bioethics

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bioethics,

in philosophy, a branch of ethicsethics,
in philosophy, the study and evaluation of human conduct in the light of moral principles. Moral principles may be viewed either as the standard of conduct that individuals have constructed for themselves or as the body of obligations and duties that a particular society
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 concerned with issues surrounding health care and the biological sciences. These issues include the morality of abortionabortion,
expulsion of the products of conception before the embryo or fetus is viable. Any interruption of human pregnancy prior to the 28th week is known as abortion. The term spontaneous abortion, or miscarriage, is used to signify delivery of a nonviable embryo or fetus due
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, euthanasiaeuthanasia
, either painlessly putting to death or failing to prevent death from natural causes in cases of terminal illness or irreversible coma. The term comes from the Greek expression for "good death.
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, in vitro fertilizationin vitro fertilization
(IVF), technique for conception of a human embryo outside the mother's body. Several ova, or eggs, are removed from the mother's body and placed in special laboratory culture dishes (Petri dishes); sperm from the father are then added, or in many cases a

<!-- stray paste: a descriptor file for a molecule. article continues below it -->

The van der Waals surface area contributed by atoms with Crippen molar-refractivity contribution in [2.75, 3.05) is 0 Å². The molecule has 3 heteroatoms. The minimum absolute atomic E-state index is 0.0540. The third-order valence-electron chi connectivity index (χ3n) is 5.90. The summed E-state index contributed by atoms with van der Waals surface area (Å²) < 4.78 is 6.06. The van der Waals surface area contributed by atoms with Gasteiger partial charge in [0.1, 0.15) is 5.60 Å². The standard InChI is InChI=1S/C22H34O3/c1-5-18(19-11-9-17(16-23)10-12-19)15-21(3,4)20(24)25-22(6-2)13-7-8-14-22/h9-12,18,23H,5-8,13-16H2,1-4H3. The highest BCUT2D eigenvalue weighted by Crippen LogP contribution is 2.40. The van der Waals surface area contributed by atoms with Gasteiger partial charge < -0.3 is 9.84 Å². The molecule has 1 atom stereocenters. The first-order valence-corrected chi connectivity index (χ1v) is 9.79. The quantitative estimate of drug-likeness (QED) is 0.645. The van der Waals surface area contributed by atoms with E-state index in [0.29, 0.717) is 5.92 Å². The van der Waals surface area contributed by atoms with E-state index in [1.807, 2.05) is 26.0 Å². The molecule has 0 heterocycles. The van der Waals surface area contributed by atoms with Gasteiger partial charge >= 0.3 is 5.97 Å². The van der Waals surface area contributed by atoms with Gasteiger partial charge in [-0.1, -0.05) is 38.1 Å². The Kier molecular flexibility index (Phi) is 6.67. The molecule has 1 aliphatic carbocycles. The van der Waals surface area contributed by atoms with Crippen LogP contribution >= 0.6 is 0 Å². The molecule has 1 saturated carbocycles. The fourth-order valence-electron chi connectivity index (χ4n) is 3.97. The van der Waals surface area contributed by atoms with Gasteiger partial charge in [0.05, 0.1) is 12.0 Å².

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, and organ transplants (see transplantation, medicaltransplantation, medical,
surgical procedure by which a tissue or organ is removed and replaced by a corresponding part, usually from another part of the body or from another individual.
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). In the 1970s bioethics emerged as a discipline with its own experts, often professional philosophers, who developed university courses on the subject. Many hospitals now employ experts on bioethics to advise on such issues as how to treat terminally ill patients and to allocate limited resources. Advances in health care, the development of genetic testinggenetic testing,
medical screening for genetic disorders, by examining either a person's DNA directly or a person's biochemistry or chromosomes for indirect evidence. Testing may be done to identify a genetic disorder a person has, whether the disorder is already evident or not,
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 and screening, and the new research in genetic engineeringgenetic engineering,
the use of various methods to manipulate the DNA (genetic material) of cells to change hereditary traits or produce biological products. The techniques include the use of hybridomas (hybrids of rapidly multiplying cancer cells and of cells that make a
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, including gene therapygene therapy,
the use of genes and the techniques of genetic engineering in the treatment of a genetic disorder or chronic disease. There are many techniques of gene therapy, all of them still in experimental stages.
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, have also given rise to questions in bioethics.

Bibliography